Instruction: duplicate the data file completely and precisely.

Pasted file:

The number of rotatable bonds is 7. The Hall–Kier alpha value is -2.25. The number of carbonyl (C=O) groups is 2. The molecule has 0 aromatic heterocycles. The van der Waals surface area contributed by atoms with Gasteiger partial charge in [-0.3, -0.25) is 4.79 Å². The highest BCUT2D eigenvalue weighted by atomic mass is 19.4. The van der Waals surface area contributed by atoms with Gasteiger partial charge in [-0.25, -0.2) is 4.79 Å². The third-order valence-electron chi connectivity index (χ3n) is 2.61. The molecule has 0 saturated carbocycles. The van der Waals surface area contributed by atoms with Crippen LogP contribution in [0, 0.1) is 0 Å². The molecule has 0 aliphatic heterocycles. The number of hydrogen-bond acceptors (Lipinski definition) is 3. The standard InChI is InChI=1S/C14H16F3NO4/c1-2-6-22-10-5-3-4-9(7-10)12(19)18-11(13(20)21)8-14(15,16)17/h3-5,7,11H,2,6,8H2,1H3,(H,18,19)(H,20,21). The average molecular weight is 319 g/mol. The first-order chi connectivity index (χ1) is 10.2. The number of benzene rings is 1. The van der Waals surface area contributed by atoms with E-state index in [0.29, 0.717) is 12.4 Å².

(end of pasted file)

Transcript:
The number of rotatable bonds is 7. The Hall–Kier alpha value is -2.25. The number of carbonyl (C=O) groups is 2. The molecule has 0 aromatic heterocycles. The van der Waals surface area contributed by atoms with Gasteiger partial charge in [-0.3, -0.25) is 4.79 Å². The highest BCUT2D eigenvalue weighted by atomic mass is 19.4. The van der Waals surface area contributed by atoms with Gasteiger partial charge in [-0.25, -0.2) is 4.79 Å². The third-order valence-electron chi connectivity index (χ3n) is 2.61. The molecule has 0 saturated carbocycles. The van der Waals surface area contributed by atoms with Crippen LogP contribution in [0, 0.1) is 0 Å². The molecule has 0 aliphatic heterocycles. The number of hydrogen-bond acceptors (Lipinski definition) is 3. The standard InChI is InChI=1S/C14H16F3NO4/c1-2-6-22-10-5-3-4-9(7-10)12(19)18-11(13(20)21)8-14(15,16)17/h3-5,7,11H,2,6,8H2,1H3,(H,18,19)(H,20,21). The average molecular weight is 319 g/mol. The first-order chi connectivity index (χ1) is 10.2. The number of benzene rings is 1. The van der Waals surface area contributed by atoms with E-state index in [0.29, 0.717) is 12.4 Å².